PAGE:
Prince Sports Inc. sought bankruptcy protection citing as much as $100 million each in assets and debts, and the maker of the first oversize tennis racket plans to change its business model to become more competitive.
Among the largest unsecured creditors listed in the Bordentown, New Jersey-based company’s Chapter 11 documents filed today in U.S. Bankruptcy Court in Wilmington, Delaware, were Da Sheng International Holding Ltd. of Taiwan and Pais International Ltd. and Marshal Industrial Corp., both of Hong Kong, each owed more than $1.9 million in trade debt.
Declining demand “combined with increased competition over the past five years” and a drop in “consumer discretionary spending” led to the bankruptcy, said Gordon Boggis, chief executive officer, in court papers. The company plans to cancel secured debt in exchange for new equity as part of its reorganization plan.
Prince, whose rackets were used by major champions including Jimmy Connors and Martina Navratilova, was founded in 1970 when Bob McClure invented the “Little Prince,” the first ball machine for home court use, in his garage in Princeton, New Jersey. In 1976, the company changed the sport by inventing the first oversize racket. The “Prince Classic” measured 110 square inches, had a much bigger “sweet spot” than traditional wooden rackets and became one of the best-selling rackets of all time.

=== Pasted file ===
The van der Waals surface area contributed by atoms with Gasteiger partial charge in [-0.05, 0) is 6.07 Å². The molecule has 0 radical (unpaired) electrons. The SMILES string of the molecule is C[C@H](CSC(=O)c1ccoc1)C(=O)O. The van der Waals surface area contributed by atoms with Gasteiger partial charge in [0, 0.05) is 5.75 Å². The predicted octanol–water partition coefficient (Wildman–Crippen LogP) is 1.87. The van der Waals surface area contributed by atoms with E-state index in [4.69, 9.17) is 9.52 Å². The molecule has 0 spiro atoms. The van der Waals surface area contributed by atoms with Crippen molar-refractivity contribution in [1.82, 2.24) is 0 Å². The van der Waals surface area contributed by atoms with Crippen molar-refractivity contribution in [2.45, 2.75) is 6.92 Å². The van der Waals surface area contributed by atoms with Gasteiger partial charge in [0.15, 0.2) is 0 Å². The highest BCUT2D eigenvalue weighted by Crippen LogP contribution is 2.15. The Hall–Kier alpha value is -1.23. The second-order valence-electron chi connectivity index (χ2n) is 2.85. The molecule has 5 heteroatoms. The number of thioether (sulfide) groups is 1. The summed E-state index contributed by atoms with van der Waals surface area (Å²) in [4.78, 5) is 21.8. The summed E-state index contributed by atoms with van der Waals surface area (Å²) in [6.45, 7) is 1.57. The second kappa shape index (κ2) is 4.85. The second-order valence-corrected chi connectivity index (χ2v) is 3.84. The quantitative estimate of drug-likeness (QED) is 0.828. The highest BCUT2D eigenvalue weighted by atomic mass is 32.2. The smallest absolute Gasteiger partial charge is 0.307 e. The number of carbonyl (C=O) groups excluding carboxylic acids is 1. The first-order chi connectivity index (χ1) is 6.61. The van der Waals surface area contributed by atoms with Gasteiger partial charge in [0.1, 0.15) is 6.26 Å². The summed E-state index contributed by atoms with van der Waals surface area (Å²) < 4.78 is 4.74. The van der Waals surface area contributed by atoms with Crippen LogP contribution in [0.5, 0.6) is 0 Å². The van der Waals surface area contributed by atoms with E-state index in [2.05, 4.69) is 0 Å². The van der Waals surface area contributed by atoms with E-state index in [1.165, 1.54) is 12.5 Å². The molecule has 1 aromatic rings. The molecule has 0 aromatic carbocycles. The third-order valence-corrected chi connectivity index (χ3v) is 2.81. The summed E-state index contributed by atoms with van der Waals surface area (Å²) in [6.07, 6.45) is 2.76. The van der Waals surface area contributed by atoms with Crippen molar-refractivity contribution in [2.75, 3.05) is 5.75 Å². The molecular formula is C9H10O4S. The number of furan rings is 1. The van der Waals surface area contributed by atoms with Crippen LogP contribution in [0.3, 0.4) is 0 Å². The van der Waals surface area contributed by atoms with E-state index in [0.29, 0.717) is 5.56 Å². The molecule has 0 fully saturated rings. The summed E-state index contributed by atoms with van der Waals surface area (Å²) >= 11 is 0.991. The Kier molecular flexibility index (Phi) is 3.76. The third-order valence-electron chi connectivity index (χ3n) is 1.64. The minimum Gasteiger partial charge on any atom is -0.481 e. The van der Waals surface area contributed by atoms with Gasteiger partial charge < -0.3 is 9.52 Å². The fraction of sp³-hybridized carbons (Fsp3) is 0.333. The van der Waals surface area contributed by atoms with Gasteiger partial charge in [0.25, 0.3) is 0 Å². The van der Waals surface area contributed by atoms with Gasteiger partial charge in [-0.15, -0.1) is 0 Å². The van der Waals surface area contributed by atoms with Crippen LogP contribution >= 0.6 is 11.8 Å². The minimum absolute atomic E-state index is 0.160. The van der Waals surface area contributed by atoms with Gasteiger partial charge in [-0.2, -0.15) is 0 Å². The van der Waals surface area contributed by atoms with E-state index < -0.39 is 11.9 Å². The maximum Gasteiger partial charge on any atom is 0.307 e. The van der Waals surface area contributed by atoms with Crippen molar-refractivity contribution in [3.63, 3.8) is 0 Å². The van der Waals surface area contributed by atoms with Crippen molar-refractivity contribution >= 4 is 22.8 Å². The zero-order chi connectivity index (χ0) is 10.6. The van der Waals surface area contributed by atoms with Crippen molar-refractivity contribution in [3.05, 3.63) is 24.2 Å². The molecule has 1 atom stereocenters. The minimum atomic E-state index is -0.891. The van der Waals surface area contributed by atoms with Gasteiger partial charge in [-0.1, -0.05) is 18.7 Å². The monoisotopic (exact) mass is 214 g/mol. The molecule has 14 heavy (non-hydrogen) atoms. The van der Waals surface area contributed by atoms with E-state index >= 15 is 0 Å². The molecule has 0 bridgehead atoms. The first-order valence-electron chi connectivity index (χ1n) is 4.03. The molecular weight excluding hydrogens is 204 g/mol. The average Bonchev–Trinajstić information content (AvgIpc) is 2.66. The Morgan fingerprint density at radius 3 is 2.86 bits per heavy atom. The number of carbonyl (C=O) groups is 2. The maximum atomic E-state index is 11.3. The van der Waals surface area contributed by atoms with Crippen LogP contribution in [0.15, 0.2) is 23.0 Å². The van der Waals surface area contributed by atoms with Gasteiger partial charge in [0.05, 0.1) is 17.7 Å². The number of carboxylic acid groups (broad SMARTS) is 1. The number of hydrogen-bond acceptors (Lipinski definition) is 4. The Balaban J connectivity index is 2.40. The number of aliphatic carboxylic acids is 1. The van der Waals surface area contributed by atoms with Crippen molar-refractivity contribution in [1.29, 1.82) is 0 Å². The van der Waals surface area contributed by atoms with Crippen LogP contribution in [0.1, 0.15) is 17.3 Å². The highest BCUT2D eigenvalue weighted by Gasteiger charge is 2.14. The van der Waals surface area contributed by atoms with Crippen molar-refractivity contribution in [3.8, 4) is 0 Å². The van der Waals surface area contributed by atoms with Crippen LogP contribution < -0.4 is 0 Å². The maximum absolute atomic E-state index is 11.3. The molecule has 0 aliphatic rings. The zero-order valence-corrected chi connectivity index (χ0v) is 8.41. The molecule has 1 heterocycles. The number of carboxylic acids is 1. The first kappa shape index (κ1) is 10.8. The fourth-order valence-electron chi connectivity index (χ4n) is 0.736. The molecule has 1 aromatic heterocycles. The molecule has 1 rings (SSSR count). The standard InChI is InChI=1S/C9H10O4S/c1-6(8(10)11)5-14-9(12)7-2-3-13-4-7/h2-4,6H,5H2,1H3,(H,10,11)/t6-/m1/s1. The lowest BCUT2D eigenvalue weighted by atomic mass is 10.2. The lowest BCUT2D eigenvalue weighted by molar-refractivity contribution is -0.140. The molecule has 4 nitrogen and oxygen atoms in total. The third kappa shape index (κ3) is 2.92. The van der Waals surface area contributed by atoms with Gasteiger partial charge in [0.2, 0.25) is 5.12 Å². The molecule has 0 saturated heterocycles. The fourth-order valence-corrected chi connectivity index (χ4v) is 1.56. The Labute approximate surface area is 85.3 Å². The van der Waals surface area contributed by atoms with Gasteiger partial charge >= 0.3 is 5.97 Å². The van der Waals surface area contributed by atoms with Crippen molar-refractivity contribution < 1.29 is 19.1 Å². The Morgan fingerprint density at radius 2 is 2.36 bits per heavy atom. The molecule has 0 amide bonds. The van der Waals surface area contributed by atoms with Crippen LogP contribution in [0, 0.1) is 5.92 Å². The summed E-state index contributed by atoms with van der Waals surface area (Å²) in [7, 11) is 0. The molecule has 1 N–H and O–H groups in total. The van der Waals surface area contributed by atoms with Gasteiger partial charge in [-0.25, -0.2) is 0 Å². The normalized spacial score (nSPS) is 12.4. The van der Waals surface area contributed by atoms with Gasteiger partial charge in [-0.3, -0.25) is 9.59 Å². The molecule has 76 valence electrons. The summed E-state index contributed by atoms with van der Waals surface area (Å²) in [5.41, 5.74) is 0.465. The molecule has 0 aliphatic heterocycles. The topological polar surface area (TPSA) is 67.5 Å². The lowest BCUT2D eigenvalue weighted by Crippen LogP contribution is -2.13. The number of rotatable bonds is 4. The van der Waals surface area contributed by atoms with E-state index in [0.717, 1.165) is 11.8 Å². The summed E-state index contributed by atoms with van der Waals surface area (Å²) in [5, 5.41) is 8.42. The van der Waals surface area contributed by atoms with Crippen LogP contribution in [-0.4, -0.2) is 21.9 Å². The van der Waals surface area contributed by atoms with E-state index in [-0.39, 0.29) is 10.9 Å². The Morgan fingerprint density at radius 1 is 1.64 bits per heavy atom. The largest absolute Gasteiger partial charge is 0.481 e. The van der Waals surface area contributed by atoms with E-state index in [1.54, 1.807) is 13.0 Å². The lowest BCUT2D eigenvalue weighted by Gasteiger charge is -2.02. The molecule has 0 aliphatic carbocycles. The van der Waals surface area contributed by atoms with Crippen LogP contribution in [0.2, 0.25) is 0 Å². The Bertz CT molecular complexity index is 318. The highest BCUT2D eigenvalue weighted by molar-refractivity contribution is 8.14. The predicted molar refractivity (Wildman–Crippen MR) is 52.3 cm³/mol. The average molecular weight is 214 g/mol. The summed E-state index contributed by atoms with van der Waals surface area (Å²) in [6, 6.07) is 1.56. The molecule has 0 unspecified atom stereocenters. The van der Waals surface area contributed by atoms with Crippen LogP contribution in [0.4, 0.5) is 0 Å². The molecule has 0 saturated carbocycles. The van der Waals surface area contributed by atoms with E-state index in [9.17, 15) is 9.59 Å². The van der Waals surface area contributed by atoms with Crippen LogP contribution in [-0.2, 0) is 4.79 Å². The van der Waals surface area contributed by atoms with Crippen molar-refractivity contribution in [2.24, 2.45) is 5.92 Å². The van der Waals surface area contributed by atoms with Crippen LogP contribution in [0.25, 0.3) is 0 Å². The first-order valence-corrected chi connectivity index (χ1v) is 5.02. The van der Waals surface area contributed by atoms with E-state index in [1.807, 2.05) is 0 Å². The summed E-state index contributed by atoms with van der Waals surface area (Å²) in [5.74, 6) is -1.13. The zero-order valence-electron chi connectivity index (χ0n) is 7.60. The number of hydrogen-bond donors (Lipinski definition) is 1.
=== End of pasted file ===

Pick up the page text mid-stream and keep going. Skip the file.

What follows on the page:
In 1977, Prince produced the first graphite racket, which is still being used by professionals including doubles major champions Mike and Bob Bryan of the U.S. and former world No. 1 Jelena Jankovic of Serbia.
Prince, the exclusive licensee of the All England Club for Wimbledon-branded rackets, racket bags and accessories, was bought in 2007 by Providence, Rhode Island-based buyout fund Nautic Partners LLC.
In December 2010, former Wimbledon champion Maria Sharapova ended her 10-year sponsorship agreement with Prince. The Russian, who won all her three major titles with the company’s rackets, moved to Head NV a year later.
Prince today said its subsidiaries outside the U.S., including those based in Europe, Taiwan and China, are not subject to the proceedings and “are expected to operate in ordinary course.”
The case is In re Prince Sports Inc., 12-BK-11439, U.S. Bankruptcy Court, District of Delaware (Wilmington).
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